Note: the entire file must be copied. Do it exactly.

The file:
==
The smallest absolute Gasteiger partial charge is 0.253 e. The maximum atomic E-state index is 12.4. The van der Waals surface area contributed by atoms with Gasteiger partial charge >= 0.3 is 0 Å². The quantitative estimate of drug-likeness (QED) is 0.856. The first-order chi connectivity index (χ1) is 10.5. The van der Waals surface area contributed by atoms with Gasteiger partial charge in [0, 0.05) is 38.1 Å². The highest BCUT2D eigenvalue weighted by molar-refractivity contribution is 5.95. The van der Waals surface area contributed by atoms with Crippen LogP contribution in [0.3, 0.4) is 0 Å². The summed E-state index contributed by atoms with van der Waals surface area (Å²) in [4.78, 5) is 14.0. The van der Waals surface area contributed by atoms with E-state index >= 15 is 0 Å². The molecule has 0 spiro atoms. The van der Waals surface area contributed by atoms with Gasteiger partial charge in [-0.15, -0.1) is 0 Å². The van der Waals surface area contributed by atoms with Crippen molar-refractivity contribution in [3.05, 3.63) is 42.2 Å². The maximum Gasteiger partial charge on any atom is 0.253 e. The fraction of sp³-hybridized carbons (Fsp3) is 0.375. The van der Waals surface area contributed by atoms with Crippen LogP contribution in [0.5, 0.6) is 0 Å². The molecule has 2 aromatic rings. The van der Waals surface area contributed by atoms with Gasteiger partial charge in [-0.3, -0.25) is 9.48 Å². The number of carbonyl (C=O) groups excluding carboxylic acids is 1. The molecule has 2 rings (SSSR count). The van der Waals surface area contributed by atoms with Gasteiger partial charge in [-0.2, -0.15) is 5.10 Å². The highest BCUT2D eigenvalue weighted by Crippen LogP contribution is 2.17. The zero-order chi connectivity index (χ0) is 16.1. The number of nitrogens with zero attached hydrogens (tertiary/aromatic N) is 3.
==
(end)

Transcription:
The smallest absolute Gasteiger partial charge is 0.253 e. The maximum atomic E-state index is 12.4. The van der Waals surface area contributed by atoms with Gasteiger partial charge >= 0.3 is 0 Å². The quantitative estimate of drug-likeness (QED) is 0.856. The first-order chi connectivity index (χ1) is 10.5. The van der Waals surface area contributed by atoms with Gasteiger partial charge in [0, 0.05) is 38.1 Å². The highest BCUT2D eigenvalue weighted by molar-refractivity contribution is 5.95. The van der Waals surface area contributed by atoms with Crippen LogP contribution in [0.3, 0.4) is 0 Å². The summed E-state index contributed by atoms with van der Waals surface area (Å²) in [4.78, 5) is 14.0. The van der Waals surface area contributed by atoms with E-state index >= 15 is 0 Å². The molecule has 0 spiro atoms. The van der Waals surface area contributed by atoms with Gasteiger partial charge in [-0.15, -0.1) is 0 Å². The van der Waals surface area contributed by atoms with Crippen molar-refractivity contribution in [3.05, 3.63) is 42.2 Å². The maximum Gasteiger partial charge on any atom is 0.253 e. The fraction of sp³-hybridized carbons (Fsp3) is 0.375. The van der Waals surface area contributed by atoms with Crippen LogP contribution in [0.5, 0.6) is 0 Å². The molecule has 2 aromatic rings. The van der Waals surface area contributed by atoms with Gasteiger partial charge in [-0.3, -0.25) is 9.48 Å². The number of carbonyl (C=O) groups excluding carboxylic acids is 1. The molecule has 2 rings (SSSR count). The van der Waals surface area contributed by atoms with Gasteiger partial charge in [-0.2, -0.15) is 5.10 Å². The highest BCUT2D eigenvalue weighted by Crippen LogP contribution is 2.17. The zero-order chi connectivity index (χ0) is 16.1. The number of nitrogens with zero attached hydrogens (tertiary/aromatic N) is 3.